By Capt. Nate Shellen Contributing Writer
With few storms/hurricanes, this summer enabled the native vegetation to thrive in spite of the water levels. Hydrilla is starting to grow back in some areas of the lake. The water depth on the outside grass lines varies from 3 to 5 feet deep in most areas, and the number of native grasses such as peppergrass, eelgrass, spike rush, and Kissimmee grass is flourishing. With generally good water quality in the littoral zones of the lake, the bass population is doing very well.
Big bass are in the mix and artificial bait anglers are finding bass willing to rise to the top and strike on topwater offerings. Popping frogs and other baitfish imitating lures were the choices of those that had the best success. As always, the trusty rubber worm, as well as a Senko, will always produce quality fish however jigs and other flipping and pitching baits are providing big bites, try a swim jig or a flipping jig tipped with a blue/black craw imitating trailer. A flipping/pitching approach can be very methodical and is basically a system for dissecting the vegetative cover one piece at a time. This approach is known for producing big bass; however, you will catch fish of all sizes using this approach. When employing this style your bait drops nearly straight down into an area and is allowed to sit or (soak) as seasoned anglers call it for longer periods of time. There are times when the fish will inhale the bait as it plunges into their environment, but more often than not, the fish will inspect the bait for several seconds before eating it. Heavy braided line and a very strong rod are necessary to wrestle the fish from the thick gnarly cover once you have hooked them.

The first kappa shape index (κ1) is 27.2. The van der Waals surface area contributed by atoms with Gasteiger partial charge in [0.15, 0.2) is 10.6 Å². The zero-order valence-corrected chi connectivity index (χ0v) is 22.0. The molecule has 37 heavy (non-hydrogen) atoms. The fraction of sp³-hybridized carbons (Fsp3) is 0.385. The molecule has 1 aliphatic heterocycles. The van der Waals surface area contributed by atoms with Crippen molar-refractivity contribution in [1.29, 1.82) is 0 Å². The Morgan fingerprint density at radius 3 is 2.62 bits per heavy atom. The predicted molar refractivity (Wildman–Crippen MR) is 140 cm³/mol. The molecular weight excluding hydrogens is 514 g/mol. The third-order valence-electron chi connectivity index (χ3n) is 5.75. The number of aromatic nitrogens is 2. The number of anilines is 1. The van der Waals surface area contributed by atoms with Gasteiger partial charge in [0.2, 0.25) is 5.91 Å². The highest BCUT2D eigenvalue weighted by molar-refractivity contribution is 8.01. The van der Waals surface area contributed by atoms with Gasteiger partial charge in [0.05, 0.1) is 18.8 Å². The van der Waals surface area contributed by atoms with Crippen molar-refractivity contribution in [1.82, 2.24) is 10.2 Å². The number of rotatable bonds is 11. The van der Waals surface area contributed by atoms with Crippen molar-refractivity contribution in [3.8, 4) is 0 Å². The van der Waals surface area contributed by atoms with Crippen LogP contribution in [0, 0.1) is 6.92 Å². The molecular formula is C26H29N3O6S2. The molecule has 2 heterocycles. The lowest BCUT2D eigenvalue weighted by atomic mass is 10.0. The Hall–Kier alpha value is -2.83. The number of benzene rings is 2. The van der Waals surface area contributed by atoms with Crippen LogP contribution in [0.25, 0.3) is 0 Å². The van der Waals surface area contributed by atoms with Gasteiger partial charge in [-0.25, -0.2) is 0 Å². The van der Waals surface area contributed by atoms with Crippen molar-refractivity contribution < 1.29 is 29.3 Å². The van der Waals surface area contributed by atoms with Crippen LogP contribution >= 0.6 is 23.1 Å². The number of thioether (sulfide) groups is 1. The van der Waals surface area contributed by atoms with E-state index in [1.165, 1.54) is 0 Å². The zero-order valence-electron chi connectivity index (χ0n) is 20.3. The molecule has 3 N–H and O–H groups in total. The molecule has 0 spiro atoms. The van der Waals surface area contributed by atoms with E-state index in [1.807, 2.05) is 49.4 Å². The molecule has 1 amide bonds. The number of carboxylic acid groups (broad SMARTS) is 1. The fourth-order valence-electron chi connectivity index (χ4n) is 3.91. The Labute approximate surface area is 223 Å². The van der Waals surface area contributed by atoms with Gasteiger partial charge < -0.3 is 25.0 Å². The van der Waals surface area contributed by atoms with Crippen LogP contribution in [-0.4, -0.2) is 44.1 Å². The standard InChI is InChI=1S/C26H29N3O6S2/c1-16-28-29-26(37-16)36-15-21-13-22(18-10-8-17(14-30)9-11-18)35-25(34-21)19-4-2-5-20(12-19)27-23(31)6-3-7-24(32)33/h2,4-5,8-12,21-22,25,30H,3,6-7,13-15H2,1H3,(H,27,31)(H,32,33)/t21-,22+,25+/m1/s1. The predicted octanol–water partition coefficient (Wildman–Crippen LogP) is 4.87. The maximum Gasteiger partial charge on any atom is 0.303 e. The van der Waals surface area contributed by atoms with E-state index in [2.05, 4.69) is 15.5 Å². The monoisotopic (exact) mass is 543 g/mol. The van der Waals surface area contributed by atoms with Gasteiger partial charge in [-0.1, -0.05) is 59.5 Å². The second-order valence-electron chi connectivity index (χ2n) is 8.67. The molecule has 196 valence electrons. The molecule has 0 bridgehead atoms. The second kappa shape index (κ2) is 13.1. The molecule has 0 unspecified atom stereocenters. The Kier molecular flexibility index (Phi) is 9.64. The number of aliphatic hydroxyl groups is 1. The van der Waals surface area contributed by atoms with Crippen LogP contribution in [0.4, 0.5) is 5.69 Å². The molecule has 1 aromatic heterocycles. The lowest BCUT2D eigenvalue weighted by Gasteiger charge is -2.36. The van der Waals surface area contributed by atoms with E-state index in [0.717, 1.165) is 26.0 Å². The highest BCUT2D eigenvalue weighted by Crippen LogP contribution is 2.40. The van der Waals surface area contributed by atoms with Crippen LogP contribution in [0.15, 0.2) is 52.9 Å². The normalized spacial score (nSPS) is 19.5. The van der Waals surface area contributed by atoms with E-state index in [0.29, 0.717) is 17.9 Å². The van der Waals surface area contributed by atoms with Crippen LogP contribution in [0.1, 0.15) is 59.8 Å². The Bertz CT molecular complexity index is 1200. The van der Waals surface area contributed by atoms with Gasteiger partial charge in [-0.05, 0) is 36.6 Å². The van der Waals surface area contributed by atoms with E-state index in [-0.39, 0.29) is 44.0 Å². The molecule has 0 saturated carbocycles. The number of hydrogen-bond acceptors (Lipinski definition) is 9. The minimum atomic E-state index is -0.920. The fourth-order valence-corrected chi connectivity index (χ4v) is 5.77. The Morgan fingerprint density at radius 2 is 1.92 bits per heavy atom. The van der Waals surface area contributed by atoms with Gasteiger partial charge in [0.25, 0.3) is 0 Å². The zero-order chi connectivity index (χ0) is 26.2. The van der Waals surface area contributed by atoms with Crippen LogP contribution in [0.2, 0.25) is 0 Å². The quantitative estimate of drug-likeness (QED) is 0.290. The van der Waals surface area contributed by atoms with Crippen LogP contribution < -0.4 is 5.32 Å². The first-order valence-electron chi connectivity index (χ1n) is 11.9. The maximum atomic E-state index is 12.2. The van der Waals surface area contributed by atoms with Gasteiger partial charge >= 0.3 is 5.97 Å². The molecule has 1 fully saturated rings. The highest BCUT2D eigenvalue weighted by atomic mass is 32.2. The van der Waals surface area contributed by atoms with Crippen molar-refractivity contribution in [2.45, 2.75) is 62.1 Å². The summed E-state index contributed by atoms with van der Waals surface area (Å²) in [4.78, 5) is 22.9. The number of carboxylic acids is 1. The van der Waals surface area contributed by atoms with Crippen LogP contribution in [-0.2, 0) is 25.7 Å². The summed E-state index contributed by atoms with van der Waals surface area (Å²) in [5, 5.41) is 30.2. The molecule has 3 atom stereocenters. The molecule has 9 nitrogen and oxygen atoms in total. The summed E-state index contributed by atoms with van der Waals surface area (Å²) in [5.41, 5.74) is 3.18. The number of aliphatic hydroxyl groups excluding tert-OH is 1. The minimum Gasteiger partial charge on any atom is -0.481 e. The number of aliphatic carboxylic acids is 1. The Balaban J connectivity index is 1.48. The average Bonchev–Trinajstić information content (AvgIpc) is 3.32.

The water temperatures in the lake have dropped considerably in the past month with temps in the high 60s to low 70s being the norm. At these water temps, the fish are quite active and can be found biting somewhere in the lake throughout the entire day. Specks/Crappie are starting to show up in greater numbers each week, but also are the number of anglers pursuing them. Nighttime anglers will fare the best with small jigs and minnows fished in the Kissimmee River. Fish are being caught well out of the mouth of the river as they move from the lake toward the river and or shoreline grasses to prepare to spawn.
Everyone is looking for the ideal time to catch fish, particularly big bass, October through May would be that time. As far as the best bait to use for those big bass, nothing outperforms a live wild shiner. In addition to catching fish, the sheer beauty of Lake Okeechobee is a sight that everyone should experience. There is nothing like a sunrise on Lake Okeechobee, the majestic beauty of the huge lake awakening is just awe-inspiring.
Capt. Nate Shellen
Shellen Guide Service
Okeechobee Bass Fishing Guides/Charters
(863) 357-0892 • firstname.lastname@example.org